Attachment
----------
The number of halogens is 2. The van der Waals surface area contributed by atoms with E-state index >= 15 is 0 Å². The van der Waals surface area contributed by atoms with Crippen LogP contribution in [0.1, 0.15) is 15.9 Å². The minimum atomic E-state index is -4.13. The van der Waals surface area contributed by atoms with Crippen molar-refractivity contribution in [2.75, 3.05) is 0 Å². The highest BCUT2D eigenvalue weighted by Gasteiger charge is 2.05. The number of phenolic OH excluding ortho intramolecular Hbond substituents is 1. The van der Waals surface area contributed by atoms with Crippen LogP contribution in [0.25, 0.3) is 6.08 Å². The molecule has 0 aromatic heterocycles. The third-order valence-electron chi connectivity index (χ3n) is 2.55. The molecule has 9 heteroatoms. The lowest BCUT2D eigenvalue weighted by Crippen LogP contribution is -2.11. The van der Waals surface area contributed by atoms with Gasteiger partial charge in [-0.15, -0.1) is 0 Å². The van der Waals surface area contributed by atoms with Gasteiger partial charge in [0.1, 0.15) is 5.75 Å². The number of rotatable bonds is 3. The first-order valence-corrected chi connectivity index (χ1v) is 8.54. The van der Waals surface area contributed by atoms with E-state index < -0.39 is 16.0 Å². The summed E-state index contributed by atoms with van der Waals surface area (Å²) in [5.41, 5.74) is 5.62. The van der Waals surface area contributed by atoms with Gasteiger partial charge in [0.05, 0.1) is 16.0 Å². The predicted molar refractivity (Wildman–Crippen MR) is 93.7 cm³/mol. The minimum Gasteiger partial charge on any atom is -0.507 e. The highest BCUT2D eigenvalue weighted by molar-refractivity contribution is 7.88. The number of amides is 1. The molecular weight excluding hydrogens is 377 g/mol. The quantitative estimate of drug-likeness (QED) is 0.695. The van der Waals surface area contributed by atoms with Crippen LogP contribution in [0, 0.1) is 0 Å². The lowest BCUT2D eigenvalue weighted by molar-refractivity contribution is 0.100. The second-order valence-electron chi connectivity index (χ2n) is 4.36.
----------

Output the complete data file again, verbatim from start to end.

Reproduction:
The number of halogens is 2. The van der Waals surface area contributed by atoms with E-state index >= 15 is 0 Å². The van der Waals surface area contributed by atoms with Crippen LogP contribution in [0.1, 0.15) is 15.9 Å². The minimum atomic E-state index is -4.13. The van der Waals surface area contributed by atoms with Crippen molar-refractivity contribution in [2.75, 3.05) is 0 Å². The highest BCUT2D eigenvalue weighted by Gasteiger charge is 2.05. The number of phenolic OH excluding ortho intramolecular Hbond substituents is 1. The van der Waals surface area contributed by atoms with Crippen LogP contribution in [0.25, 0.3) is 6.08 Å². The molecule has 0 aromatic heterocycles. The third-order valence-electron chi connectivity index (χ3n) is 2.55. The molecule has 9 heteroatoms. The lowest BCUT2D eigenvalue weighted by Crippen LogP contribution is -2.11. The van der Waals surface area contributed by atoms with Gasteiger partial charge in [-0.15, -0.1) is 0 Å². The van der Waals surface area contributed by atoms with Gasteiger partial charge in [0.1, 0.15) is 5.75 Å². The number of rotatable bonds is 3. The first-order valence-corrected chi connectivity index (χ1v) is 8.54. The van der Waals surface area contributed by atoms with E-state index < -0.39 is 16.0 Å². The summed E-state index contributed by atoms with van der Waals surface area (Å²) in [5.41, 5.74) is 5.62. The van der Waals surface area contributed by atoms with Gasteiger partial charge in [0.05, 0.1) is 16.0 Å². The predicted molar refractivity (Wildman–Crippen MR) is 93.7 cm³/mol. The minimum Gasteiger partial charge on any atom is -0.507 e. The highest BCUT2D eigenvalue weighted by molar-refractivity contribution is 7.88. The number of amides is 1. The molecular weight excluding hydrogens is 377 g/mol. The quantitative estimate of drug-likeness (QED) is 0.695. The van der Waals surface area contributed by atoms with Crippen LogP contribution in [0, 0.1) is 0 Å². The lowest BCUT2D eigenvalue weighted by molar-refractivity contribution is 0.100. The second-order valence-electron chi connectivity index (χ2n) is 4.36.